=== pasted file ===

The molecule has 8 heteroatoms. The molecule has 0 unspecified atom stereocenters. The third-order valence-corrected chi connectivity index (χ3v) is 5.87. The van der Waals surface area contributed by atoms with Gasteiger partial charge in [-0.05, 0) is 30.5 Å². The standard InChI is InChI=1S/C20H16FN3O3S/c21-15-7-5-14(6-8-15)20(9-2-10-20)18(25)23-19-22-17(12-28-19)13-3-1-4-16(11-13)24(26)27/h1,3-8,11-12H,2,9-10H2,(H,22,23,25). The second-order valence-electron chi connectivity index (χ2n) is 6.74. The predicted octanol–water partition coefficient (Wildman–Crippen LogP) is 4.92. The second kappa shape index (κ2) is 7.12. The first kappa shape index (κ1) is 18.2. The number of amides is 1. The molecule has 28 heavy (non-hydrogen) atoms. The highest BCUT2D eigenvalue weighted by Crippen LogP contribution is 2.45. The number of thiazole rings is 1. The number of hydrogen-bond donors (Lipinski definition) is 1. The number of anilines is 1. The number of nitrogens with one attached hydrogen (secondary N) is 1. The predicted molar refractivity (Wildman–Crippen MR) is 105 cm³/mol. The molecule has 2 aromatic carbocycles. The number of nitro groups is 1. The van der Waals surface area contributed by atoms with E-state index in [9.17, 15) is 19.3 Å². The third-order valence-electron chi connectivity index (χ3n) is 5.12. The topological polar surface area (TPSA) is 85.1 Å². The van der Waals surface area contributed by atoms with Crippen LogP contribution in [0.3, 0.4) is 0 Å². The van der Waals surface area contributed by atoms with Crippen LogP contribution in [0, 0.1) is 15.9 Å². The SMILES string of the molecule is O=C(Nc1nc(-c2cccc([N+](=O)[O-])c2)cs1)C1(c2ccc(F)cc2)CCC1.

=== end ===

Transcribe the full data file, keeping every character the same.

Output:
The molecule has 8 heteroatoms. The molecule has 0 unspecified atom stereocenters. The third-order valence-corrected chi connectivity index (χ3v) is 5.87. The van der Waals surface area contributed by atoms with Gasteiger partial charge in [-0.05, 0) is 30.5 Å². The standard InChI is InChI=1S/C20H16FN3O3S/c21-15-7-5-14(6-8-15)20(9-2-10-20)18(25)23-19-22-17(12-28-19)13-3-1-4-16(11-13)24(26)27/h1,3-8,11-12H,2,9-10H2,(H,22,23,25). The second-order valence-electron chi connectivity index (χ2n) is 6.74. The predicted octanol–water partition coefficient (Wildman–Crippen LogP) is 4.92. The second kappa shape index (κ2) is 7.12. The first kappa shape index (κ1) is 18.2. The number of amides is 1. The molecule has 28 heavy (non-hydrogen) atoms. The highest BCUT2D eigenvalue weighted by Crippen LogP contribution is 2.45. The number of thiazole rings is 1. The number of hydrogen-bond donors (Lipinski definition) is 1. The number of anilines is 1. The number of nitrogens with one attached hydrogen (secondary N) is 1. The predicted molar refractivity (Wildman–Crippen MR) is 105 cm³/mol. The molecule has 2 aromatic carbocycles. The number of nitro groups is 1. The van der Waals surface area contributed by atoms with E-state index in [9.17, 15) is 19.3 Å². The third-order valence-electron chi connectivity index (χ3n) is 5.12. The topological polar surface area (TPSA) is 85.1 Å². The van der Waals surface area contributed by atoms with Crippen LogP contribution in [0.3, 0.4) is 0 Å². The van der Waals surface area contributed by atoms with Crippen LogP contribution in [0, 0.1) is 15.9 Å². The SMILES string of the molecule is O=C(Nc1nc(-c2cccc([N+](=O)[O-])c2)cs1)C1(c2ccc(F)cc2)CCC1.